There are several different gas companies that you can order your gas from, such as (among others) Gas Express Nieto (152-6691) and Gas Noel (155-8100). Just call up the company and ask if they'll
send a truck to your house: "¿Me puede mandar un camión?" which literally translates "Could you send a truck to me?"
They will probably ask if you need a cylinder (cilindro) or have a stationary tank (tanque estacionario). The estacionarios are the big ones that are free standing, which is probably what you have.
The other option is those small cylindrical tanks like those you might have on your gas BBQ back home. They have similar small tanks for your home that are about 4 feet tall.
These are not filled up by the tank truck but are exchanged by a different type of truck that only carries cilindros. For your BBQ or outside heater tank, stop one of the trucks driving by your house, give it to them, and they will deliver it back full the next day.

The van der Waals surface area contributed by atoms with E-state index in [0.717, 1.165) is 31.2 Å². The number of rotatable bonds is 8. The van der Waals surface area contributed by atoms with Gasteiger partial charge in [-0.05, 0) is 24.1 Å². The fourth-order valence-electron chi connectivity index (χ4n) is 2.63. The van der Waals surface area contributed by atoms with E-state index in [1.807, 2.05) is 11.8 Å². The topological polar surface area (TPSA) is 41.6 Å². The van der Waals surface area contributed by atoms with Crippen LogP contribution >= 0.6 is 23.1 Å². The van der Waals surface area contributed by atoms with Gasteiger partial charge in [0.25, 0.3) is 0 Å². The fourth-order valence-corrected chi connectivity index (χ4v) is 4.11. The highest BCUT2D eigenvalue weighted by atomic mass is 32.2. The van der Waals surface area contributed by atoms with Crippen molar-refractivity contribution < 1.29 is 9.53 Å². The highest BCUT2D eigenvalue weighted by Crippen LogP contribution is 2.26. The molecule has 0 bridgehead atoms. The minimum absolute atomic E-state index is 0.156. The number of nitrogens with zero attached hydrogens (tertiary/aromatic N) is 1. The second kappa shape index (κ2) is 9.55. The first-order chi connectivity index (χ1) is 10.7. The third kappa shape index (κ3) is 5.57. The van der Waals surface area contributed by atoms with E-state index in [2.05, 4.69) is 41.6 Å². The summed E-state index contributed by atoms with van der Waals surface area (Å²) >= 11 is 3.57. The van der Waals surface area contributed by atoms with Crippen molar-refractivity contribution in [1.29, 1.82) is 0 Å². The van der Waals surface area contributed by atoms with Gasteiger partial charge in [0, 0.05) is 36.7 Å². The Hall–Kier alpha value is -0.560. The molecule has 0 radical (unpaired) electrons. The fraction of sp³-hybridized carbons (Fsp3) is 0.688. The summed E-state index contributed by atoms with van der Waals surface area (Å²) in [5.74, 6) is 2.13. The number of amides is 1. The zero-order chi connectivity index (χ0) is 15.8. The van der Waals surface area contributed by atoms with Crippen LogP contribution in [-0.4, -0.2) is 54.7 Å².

The gas company you call will also ask for your phone number and address, which
you should be able to say in Spanish, because most of these gas companies do not have any English speaking employees. However, you don't need to set up an account with them beforehand. Just call them to come to your house and pay them when they've finished filling your tank. It's customary to tip these guys as well.
I've lived in Mexico for so long now that when I see people drinking out of the tap in a movie my first instinct is to shout "No! Don't drink it!" Needless to say, unless you have a filtration system installed in your house, you won't be drinking out of the tap.